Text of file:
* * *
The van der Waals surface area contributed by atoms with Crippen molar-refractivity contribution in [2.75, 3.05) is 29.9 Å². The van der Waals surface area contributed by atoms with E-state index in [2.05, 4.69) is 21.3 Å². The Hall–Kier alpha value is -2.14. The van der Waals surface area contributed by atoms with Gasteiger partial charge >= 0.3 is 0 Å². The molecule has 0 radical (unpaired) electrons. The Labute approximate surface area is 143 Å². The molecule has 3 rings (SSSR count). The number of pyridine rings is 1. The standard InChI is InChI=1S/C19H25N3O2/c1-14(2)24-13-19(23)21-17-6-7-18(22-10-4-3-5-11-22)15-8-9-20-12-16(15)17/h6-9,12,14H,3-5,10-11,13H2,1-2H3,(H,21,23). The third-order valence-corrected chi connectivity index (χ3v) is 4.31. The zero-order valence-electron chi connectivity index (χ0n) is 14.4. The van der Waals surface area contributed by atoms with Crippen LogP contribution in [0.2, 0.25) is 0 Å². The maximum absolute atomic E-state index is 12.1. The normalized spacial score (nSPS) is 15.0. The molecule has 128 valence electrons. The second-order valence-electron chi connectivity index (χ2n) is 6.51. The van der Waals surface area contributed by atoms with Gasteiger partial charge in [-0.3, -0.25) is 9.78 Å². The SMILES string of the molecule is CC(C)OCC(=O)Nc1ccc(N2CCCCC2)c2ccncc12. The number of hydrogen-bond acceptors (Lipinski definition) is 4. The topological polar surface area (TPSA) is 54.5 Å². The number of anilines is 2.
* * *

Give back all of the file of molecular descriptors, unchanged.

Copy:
The van der Waals surface area contributed by atoms with Crippen molar-refractivity contribution in [2.75, 3.05) is 29.9 Å². The van der Waals surface area contributed by atoms with E-state index in [2.05, 4.69) is 21.3 Å². The Hall–Kier alpha value is -2.14. The van der Waals surface area contributed by atoms with Gasteiger partial charge >= 0.3 is 0 Å². The molecule has 0 radical (unpaired) electrons. The Labute approximate surface area is 143 Å². The molecule has 3 rings (SSSR count). The number of pyridine rings is 1. The standard InChI is InChI=1S/C19H25N3O2/c1-14(2)24-13-19(23)21-17-6-7-18(22-10-4-3-5-11-22)15-8-9-20-12-16(15)17/h6-9,12,14H,3-5,10-11,13H2,1-2H3,(H,21,23). The third-order valence-corrected chi connectivity index (χ3v) is 4.31. The zero-order valence-electron chi connectivity index (χ0n) is 14.4. The van der Waals surface area contributed by atoms with Crippen LogP contribution in [0.2, 0.25) is 0 Å². The maximum absolute atomic E-state index is 12.1. The normalized spacial score (nSPS) is 15.0. The molecule has 128 valence electrons. The second-order valence-electron chi connectivity index (χ2n) is 6.51. The van der Waals surface area contributed by atoms with Gasteiger partial charge in [-0.3, -0.25) is 9.78 Å². The SMILES string of the molecule is CC(C)OCC(=O)Nc1ccc(N2CCCCC2)c2ccncc12. The number of hydrogen-bond acceptors (Lipinski definition) is 4. The topological polar surface area (TPSA) is 54.5 Å². The number of anilines is 2.